Institute on Drug Abuse, 1997; National Institute on Alcohol Abuse and Alcoholism, 2002; Maryland Governor’s Office of Crime Control and Prevention, 2003). However, there is wide variation in the evidence criteria used to identify and classify programs as well as the terminology used to describe them (research-based, evidence-based, model, promising, etc.). Impressive advances have been made in the development and documentation of efficacious interventions that successfully reduce an array of risk factors or enhance protective factors for MEB disorders and substance abuse. Increasingly, there is evidence that some of these interventions can be effectively implemented in community settings. And there is a relatively young but growing body of evidence that some interventions are cost-effective.
Despite these substantial developments, translating existing knowledge into widespread reductions in the incidence and prevalence of MEB disorders of young people remains a challenge. Prevention science and practice still lack empirically tested strategies for widespread dissemination of evidence-based interventions and an infrastructure of schools, family service organizations, or health care providers to reliably deliver evidence-based interventions.
The astonishing number of young people with MEB disorders has placed extraordinary demands on the education, child welfare, and justice systems as children and youth with unmet needs enter those systems. As well, it has sparked interest in preventive approaches that may help stem the tide. Many interventions have been demonstrated to be efficacious (i.e., tested in a research environment), and several have been demonstrated to be effective (i.e., tested in the real world). However, implementation of any intervention on a large scale and demonstration that it reliably improves mental health outcomes remain a daunting challenge. Similarly, a shared public vision about prevention of MEB disorders or promotion of mental health, which prioritizes the healthy development of young people and places prevention of MEB disorders on equal footing with physical health disorders, is seriously lacking. Collective attention to the fact that the vast majority of MEB disorders begins in youth will require transformation in multiple systems that work with young people.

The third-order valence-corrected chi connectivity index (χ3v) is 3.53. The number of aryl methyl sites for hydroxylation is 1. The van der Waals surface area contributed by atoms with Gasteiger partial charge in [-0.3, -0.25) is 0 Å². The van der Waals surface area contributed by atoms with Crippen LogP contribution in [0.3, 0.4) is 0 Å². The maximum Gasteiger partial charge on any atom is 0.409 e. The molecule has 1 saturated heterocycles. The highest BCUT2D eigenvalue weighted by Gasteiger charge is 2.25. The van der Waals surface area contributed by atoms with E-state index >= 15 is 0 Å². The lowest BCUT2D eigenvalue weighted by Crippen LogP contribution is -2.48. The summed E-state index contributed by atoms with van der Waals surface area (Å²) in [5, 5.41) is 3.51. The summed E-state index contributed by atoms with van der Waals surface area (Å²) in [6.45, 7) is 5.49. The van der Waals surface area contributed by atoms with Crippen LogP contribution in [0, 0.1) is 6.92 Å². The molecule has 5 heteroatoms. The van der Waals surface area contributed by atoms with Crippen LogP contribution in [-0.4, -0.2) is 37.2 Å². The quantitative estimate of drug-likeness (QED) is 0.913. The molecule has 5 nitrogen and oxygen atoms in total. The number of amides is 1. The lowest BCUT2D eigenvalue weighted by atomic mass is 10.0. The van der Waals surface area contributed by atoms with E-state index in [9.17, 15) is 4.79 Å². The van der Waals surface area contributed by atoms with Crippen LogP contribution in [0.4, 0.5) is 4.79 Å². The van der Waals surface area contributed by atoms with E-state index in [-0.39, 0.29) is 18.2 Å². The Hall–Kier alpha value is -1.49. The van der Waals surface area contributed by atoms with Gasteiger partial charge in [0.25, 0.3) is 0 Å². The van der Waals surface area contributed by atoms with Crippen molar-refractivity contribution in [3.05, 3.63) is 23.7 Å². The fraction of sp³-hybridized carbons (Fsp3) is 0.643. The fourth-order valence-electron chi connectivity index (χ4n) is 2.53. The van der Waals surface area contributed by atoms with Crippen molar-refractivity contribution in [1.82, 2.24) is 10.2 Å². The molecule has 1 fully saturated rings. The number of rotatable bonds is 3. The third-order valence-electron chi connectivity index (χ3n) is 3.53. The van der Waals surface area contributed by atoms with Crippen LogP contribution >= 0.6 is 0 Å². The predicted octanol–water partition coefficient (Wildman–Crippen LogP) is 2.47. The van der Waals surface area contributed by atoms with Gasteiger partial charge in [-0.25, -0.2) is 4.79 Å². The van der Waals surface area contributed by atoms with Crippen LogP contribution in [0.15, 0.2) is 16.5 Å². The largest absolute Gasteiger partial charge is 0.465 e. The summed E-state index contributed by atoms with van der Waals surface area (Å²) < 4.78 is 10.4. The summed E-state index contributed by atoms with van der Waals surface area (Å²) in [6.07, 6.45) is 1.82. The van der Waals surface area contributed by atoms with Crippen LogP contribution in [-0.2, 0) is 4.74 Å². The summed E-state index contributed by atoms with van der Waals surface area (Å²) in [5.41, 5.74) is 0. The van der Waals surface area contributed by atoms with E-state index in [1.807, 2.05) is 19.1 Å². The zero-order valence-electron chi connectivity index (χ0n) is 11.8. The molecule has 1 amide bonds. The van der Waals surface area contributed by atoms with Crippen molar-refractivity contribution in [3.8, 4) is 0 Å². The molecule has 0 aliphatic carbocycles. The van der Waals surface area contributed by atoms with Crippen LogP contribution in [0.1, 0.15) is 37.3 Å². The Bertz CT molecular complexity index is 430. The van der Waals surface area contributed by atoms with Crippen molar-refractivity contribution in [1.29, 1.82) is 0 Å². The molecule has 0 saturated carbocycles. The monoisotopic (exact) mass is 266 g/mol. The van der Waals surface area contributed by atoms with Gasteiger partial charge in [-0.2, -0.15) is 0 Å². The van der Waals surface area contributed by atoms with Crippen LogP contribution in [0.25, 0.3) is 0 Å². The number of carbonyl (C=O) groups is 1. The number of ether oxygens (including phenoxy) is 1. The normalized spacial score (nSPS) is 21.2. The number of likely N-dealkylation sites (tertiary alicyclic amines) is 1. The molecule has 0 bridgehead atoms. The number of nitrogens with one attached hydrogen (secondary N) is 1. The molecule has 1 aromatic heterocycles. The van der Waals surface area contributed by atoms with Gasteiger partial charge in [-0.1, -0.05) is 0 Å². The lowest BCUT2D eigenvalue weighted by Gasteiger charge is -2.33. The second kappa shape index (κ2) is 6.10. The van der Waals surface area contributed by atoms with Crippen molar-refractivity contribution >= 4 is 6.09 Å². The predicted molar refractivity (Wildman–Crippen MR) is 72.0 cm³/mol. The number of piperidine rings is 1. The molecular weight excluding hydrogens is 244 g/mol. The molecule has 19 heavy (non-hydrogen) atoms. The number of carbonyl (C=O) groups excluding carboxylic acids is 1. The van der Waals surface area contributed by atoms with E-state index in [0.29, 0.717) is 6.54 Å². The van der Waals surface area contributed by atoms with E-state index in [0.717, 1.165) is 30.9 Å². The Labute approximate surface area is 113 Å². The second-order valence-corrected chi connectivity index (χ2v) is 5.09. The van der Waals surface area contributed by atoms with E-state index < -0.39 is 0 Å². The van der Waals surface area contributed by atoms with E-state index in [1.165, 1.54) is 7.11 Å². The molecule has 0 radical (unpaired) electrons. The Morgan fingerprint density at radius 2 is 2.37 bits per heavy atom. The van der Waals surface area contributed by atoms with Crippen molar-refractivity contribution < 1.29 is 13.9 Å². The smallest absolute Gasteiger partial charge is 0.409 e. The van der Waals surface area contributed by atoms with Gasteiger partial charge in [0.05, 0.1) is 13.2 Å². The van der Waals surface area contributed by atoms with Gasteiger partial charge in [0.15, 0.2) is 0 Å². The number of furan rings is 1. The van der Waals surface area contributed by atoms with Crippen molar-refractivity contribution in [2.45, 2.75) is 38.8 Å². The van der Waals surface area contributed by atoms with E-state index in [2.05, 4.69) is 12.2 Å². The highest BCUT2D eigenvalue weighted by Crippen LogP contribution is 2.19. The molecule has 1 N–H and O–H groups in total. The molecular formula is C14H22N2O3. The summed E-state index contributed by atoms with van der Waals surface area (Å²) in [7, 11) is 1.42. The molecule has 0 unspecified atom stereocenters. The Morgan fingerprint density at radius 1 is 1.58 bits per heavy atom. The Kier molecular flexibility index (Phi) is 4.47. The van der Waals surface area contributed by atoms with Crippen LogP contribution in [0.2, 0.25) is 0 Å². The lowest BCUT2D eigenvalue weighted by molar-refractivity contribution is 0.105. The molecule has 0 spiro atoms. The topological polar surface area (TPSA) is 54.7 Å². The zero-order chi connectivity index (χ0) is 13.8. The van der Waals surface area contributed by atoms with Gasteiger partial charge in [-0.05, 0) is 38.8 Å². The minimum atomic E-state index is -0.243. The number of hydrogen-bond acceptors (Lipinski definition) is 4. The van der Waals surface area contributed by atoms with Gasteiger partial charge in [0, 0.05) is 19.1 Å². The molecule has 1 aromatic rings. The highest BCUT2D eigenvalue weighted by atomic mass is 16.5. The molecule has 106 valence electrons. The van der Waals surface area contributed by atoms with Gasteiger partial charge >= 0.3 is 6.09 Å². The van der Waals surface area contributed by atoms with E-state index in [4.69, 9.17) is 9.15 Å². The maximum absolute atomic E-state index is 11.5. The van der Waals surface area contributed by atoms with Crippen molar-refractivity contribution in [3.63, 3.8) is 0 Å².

Recognizing significant changes in the policy and research contexts and substantial increases in the availability of prevention research, the Substance Abuse and Mental Health Services Administration, the National Institute of Mental Health, the National Institute on Drug Abuse, and the National Institute on Alcohol Abuse and Alcoholism requested that the Board on Children, Youth, and Families of the National Research Council and Institute of Medicine provide an update on progress since release of